We compared the responsiveness to change (prepost intervention) of 3 commonly-used self-report measures of physical activity.
In a cluster-randomized trial of a telephone-delivered intervention with primary care patients, physical activity was assessed at baseline and 4 months (n = 381) using the 31-item CHAMPS questionnaire; the 6-item Active Australia Questionnaire (AAQ); and, 2 walking for exercise items from the US National Health Interview Survey (USNHIS). Responsiveness to change was calculated for frequency (sessions/week) and duration (MET·minutes/week) of walking and moderate-to-vigorous intensity physical activity.
The greatest responsiveness for walking frequency was found with the USNHIS (0.45, 95% CI: 0.19, 0.72) and AAQ (0.43, 95% CI: 0.19, 0.67), and for walking duration with the USNHIS (0.27, 95%CI 0.13, 0.41) and CHAMPS (0.24, 95% CI: 0.12, 0.36). For moderate-to-vigorous activity, responsiveness for frequency was slightly higher for the AAQ (0.50, 95% CI: 0.30, 0.69); for duration it was slightly higher for CHAMPS (0.32, 95% CI: 0.17, 0.47).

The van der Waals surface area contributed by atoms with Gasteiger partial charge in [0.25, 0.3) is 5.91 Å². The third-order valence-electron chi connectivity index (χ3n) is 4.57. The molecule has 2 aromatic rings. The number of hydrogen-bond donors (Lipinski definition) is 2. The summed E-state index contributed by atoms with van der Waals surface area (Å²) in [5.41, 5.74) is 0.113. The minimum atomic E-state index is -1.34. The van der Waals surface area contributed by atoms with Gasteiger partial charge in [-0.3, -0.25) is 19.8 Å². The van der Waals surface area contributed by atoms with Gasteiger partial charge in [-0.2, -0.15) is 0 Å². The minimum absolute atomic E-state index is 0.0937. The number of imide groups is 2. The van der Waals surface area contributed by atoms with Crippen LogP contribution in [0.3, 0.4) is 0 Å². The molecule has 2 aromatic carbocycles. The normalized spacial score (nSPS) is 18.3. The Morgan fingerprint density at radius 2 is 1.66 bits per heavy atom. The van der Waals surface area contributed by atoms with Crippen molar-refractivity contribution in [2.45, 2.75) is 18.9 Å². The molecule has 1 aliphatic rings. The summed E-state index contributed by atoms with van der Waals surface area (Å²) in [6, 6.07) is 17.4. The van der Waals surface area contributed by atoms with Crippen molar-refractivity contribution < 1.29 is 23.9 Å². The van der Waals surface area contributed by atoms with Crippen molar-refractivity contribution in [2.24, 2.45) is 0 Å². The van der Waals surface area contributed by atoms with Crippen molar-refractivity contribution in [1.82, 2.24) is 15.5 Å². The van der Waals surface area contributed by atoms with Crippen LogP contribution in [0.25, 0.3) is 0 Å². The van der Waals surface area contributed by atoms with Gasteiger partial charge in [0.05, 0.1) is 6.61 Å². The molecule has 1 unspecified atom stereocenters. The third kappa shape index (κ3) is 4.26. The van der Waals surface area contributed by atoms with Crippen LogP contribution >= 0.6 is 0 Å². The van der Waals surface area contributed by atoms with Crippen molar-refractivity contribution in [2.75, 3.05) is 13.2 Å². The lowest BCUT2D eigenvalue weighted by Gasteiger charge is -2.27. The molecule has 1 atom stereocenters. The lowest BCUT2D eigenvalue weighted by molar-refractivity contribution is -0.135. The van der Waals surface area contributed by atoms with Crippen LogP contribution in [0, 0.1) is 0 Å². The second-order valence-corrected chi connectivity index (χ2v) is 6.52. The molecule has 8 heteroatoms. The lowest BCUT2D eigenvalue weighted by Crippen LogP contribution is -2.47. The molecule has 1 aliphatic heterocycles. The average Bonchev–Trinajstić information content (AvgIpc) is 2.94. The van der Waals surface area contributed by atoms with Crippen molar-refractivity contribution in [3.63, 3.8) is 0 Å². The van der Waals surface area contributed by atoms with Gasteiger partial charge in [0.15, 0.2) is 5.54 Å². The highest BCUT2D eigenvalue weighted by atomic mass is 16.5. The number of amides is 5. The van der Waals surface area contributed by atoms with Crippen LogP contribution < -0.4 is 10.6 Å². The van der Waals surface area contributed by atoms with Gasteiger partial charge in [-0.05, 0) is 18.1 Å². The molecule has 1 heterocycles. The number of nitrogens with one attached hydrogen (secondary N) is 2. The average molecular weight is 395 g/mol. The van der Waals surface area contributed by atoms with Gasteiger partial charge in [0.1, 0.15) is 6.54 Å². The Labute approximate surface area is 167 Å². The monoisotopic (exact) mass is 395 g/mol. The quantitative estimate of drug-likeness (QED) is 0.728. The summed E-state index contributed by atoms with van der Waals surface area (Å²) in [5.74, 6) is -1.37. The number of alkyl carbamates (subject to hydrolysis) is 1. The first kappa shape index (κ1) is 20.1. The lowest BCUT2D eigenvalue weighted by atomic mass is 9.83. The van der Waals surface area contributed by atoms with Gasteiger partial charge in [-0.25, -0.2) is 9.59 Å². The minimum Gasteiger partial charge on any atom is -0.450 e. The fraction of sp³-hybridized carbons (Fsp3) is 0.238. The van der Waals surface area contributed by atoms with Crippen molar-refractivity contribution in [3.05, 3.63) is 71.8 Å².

In broad-reach trials, brief self-report measures (USNHIS and AAQ) are useful for their comparability to population physical activity estimates and low respondent burden. These measures can be used without a loss in responsiveness to change relative to a more detailed self-report measure (CHAMPS).